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MIRACLES rock is part of Har Hamoriah. At the site of the rock are the remnants of a street from the period of the Second Temple. The rounded pillars and still, paved stones of the street appear as if ÀOOHGZLWKOLIH,WLVDVLIRQHFDQKHDU voices, and see long coats, braided straw baskets, and the permanent EOD]LQJ WRUFKHV RI ÀUH DW WKH VLGHV RI the openings. Modern glass panels, upon which are written, in luminous green letters, explanations for the tourists, bring us back to reality in an instant and we continue with the tour. Further ahead, we see deep channels of water underneath the layers of stones. Deep inside those channels, large stones can be seen which had fallen from the Kotel at the time of the Churban, in the same position as they were situated when WKH à DPHV ZHUH EXUQLQJ LQ WKH %HLV Hamikdash. North of the water channels, the remains of a well which was hewn in the period of King Herod can be VHHQ 6HYHUDO PHWHUV IXUWKHU ZH ÀQG ourselves strolling along a street from Herodian times. The paving stones of the street are impressive in their size. Some of them are a meter and a half long. The surfaces of the stones are scaled off, so that people passing to and fro should not slip. The street boulevard is encompassed by circular pillars, adorned with writings. According to historical evidence, this street served as a workshop and for markets. Here ends the quarrying of the Kotel. Some relate its end to the death of King Herod. From here on, the Kotel gradually disappears, the more one advances northward. In its place was left a stone quarry that was GHÀQLWHO\ RQH RI WKH VRXUFHV IRU WKH stones used to construct the walls of the Har Habayis. Before disappearing, the Kotel



makes a turn to the west, creating a kind of tower. In the area of the tower a few stones have been preserved, which have on them the markings RI WKH Ă€UVW VWRQHFXWWLQJV WKDW ZHUH done in the nearby quarry. A few meters further on, the Kotel ends, and it bisects a large aqueduct, which is the well-known Hasmonean tunnel. The aqueduct was discovered about 140 years ago by Charles Warren, the explorer. It was then Ă€OOHG ZLWK ZDWHU DERXW  PHWHUV deep. Today, it has a fair amount of dampness from the water which permeated to it through its walls, which are hewn in the rock. The water canal was covered over in certain sections, and thereby became a tunnel. According to Charles Warren, who explored Israel between 1867 and 1870, the source of the water canals was on the north side, from a spring outside of Yerushalayim. The water channel is ten meters high, and it becomes progressively taller going from the south side to the north. The channel is carved in this shape so that it can reach the optimal level to convey the water. The Hasmonean tunnel is located at the end of the Kotel tunnels. At the end of the Hasmonean tunnel there is a new tunnel, which was built by people working for the Ministry of Religions ten years ago. The entrance to the new tunnel faces the Moslem Quarter. Here ends the tour of the Hasmonean Tunnel. We step across the tunnel which was built by employees of the Ministry of Religion, and then out to the Moslem Quarter. The evil stares of the Arabs, which are thrown at us as we pass, are further testimony to the golus in which we live. When we arrive back at the Kosel Hama’arovi plaza, a prayer is on everyone’s lips: “Uvnei Yerushalayim ir Hakodesh bimheiroh beyomeinu.â€? How did this amazing testament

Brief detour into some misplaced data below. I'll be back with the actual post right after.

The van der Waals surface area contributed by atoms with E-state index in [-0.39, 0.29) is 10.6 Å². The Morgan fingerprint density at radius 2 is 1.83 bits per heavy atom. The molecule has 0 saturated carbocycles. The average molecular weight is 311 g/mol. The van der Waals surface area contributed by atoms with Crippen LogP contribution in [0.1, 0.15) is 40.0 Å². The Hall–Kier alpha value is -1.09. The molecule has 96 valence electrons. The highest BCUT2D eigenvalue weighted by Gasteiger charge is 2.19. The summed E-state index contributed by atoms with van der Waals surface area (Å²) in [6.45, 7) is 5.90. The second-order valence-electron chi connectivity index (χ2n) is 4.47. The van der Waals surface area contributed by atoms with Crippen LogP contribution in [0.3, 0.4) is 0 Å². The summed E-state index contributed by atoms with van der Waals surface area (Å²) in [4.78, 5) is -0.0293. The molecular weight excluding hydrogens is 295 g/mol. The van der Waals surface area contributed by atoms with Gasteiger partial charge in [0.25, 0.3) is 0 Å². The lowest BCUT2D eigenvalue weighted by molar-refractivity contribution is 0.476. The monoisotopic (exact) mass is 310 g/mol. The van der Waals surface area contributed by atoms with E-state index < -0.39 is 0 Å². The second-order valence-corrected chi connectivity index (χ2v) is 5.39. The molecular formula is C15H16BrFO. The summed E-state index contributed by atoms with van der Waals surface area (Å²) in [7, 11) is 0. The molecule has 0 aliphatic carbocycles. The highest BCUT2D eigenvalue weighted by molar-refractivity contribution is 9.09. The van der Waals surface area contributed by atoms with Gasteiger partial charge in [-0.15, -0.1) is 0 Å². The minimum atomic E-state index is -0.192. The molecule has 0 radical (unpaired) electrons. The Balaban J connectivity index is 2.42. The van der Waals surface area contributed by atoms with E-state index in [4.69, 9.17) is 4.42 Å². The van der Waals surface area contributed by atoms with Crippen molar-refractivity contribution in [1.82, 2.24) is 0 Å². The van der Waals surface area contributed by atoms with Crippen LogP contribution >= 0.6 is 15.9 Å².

to Jewish glory come to be excavated? Years ago, the Hasmonean tunnel was opened to serve as the exit door leading out of the Western Wall tunnels. The opening of the tunnel triggered a wave of widespread riots in the occupied territories. The opening, which began as a local ceremony, quickly sprung onto headlines worldwide. Despite the thorny events, the Hasmonean tunnel has remained open, and thousands visit the Western Wall tunnels every year. The sights revealed during the tour to the tunnels are an instructive and thrilling proof of what is no more, and what will one day be restoredâ&#x20AC;&#x201D; besiyata deShmaya in the Geula that is to come. The savage attack occurred in the city of Shechem. The building that was surrounded was the grave of Yosef. The date was Thursday, the 13th of Tishrei, 5757 (1996), erev chag Succos, almost ten years ago. Echoes of gunshots reverberated through the air. A platoon of IDF soldiers found itself besieged in the building, completely surrounded by a furious DQGLQĂ DPHGPRE´,WEDFKHO<DKXGÂľ (Butcher the Jews) and similar cries of slaughter and vengeance on the Jews were heard from all sides. Thousands of Arabs with venomous LQWHQWFDUU\LQJVPRNLQJULĂ HVZDYHG 3DOHVWLQLDQDQG+DPDVĂ DJV 0LQXWHE\PLQXWHLQĂ DPHGZLWK murderous passions, they moved closer and closer to the building. Palestinian police in the area joined the mob at a certain stage, and ODXQFKHGDSRZHUIXODQGDFFXUDWHĂ&#x20AC;UH from the roofs of the houses and from nearby streets at the besieged soldiers. The consequences were severe. A few soldiers fell almost instantly. The rest, with their remaining strength, sent out the alert for reinforcements from the IDF unit in the area. The reinforcements also met a KHDY\ EXUVW RI JXQĂ&#x20AC;UH ZKHQ WKH\ arrived. Some of the vehicles were

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